1. 1.00 1.01 1.02 1.03 1.04 1.05 1.06 1.07 1.08 1.09 1.10 1.11 1.12 "Qalsody- tofersen injection". DailyMed. 25 April 2023. Archived from the original on 8 May 2023. Retrieved 10 June 2023. {{cite web}}: More than one of |archivedate= and |archive-date= specified (help); More than one of |archiveurl= and |archive-url= specified (help)
  2. 2.0 2.1 2.2 2.3 2.4 2.5 2.6 2.7 "FDA approves treatment of amyotrophic lateral sclerosis associated with a mutation in the SOD1 gene" (Press release). U.S. Food and Drug Administration (FDA). 25 April 2023. Archived from the original on 25 April 2023. Retrieved 25 April 2023. Public Domain This article incorporates text from this source, which is in the public domain.
  3. 3.0 3.1 3.2 Robbins, Rebecca (25 April 2023). "F.D.A. Approves Drug for Rare Form of A.L.S." The New York Times. Archived from the original on 25 April 2023. Retrieved 22 June 2023. {{cite web}}: More than one of |archivedate= and |archive-date= specified (help); More than one of |archiveurl= and |archive-url= specified (help)
  4. "EU/3/16/1732". European Medicines Agency. 17 September 2018. Archived from the original on 3 May 2023. Retrieved 22 June 2023. {{cite web}}: More than one of |archivedate= and |archive-date= specified (help); More than one of |archiveurl= and |archive-url= specified (help)
  5. Liu A (1 May 2019). "Biogen's antisense ALS drug shows promise in early clinical trial". FierceBiotech. Archived from the original on 2 February 2023. Retrieved 25 April 2023. {{cite news}}: More than one of |archivedate= and |archive-date= specified (help); More than one of |archiveurl= and |archive-url= specified (help)
  6. Langreth R (22 March 2023). "Biogen's ALS Drug Gets Partial Backing From FDA Panel". Bloomberg News. Retrieved 25 April 2023.
  7. Berdyński M, Miszta P, Safranow K, Andersen PM, Morita M, Filipek S, et al. (January 2022). "SOD1 mutations associated with amyotrophic lateral sclerosis analysis of variant severity". Scientific Reports. 12 (1): 103. Bibcode:2022NatSR..12..103B. doi:10.1038/s41598-021-03891-8. PMC 8742055. PMID 34996976.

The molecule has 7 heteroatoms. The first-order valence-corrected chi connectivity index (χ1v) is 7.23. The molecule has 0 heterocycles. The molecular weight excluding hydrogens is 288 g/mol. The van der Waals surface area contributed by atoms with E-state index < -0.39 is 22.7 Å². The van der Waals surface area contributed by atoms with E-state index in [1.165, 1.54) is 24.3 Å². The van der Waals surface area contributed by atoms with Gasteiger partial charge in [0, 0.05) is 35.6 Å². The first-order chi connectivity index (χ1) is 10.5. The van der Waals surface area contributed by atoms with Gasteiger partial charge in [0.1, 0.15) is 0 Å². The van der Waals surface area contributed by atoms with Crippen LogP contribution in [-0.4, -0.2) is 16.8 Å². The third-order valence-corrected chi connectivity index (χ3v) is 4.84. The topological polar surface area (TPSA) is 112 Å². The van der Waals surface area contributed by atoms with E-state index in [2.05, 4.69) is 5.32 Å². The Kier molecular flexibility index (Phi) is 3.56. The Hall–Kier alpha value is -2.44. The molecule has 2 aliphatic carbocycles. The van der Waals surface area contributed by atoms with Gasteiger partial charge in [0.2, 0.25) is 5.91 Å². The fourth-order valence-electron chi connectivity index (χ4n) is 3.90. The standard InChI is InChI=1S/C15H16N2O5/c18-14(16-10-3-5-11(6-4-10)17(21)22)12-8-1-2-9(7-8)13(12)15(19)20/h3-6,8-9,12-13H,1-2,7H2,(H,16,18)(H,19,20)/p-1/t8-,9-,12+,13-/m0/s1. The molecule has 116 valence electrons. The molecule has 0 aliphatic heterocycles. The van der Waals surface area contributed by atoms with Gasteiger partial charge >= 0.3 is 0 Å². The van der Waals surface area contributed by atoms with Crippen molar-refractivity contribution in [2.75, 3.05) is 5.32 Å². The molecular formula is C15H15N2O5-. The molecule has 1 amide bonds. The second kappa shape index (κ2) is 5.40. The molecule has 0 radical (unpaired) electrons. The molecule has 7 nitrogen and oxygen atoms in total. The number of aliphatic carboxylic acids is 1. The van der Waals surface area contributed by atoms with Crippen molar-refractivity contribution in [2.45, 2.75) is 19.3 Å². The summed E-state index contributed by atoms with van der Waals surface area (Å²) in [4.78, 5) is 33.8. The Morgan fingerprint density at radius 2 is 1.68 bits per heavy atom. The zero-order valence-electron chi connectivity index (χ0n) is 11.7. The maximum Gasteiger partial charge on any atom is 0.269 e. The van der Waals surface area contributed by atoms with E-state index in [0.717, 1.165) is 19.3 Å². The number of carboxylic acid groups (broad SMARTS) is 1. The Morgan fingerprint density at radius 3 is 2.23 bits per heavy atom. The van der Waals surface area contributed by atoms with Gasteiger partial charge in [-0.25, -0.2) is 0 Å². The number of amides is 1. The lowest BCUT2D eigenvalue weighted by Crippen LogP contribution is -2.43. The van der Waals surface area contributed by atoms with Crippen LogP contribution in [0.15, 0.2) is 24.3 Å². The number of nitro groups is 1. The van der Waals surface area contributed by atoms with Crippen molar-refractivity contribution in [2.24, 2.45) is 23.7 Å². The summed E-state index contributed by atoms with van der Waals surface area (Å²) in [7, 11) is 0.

8. Constantino A (25 April 2023). "FDA grants accelerated approval for Biogen ALS drug that treats rare form of the disease". CNBC. Archived from the original on 25 April 2023. Retrieved 25 April 2023. {{cite news}}: More than one of |archivedate= and |archive-date= specified (help); More than one of |archiveurl= and |archive-url= specified (help)
  9. Constantino A (22 March 2023). "FDA advisors vote against effectiveness of Biogen's ALS drug for rare and aggressive form of the disease". CNBC. Archived from the original on 10 April 2023. Retrieved 25 April 2023. {{cite news}}: More than one of |archivedate= and |archive-date= specified (help); More than one of |archiveurl= and |archive-url= specified (help)
  10. Robins R (25 April 2023). "F.D.A. Approves Drug for Rare Form of A.L.S." The New York Times. Archived from the original on 25 April 2023. Retrieved 25 April 2023. {{cite news}}: More than one of |archivedate= and |archive-date= specified (help); More than one of |archiveurl= and |archive-url= specified (help)

External links

Identifiers: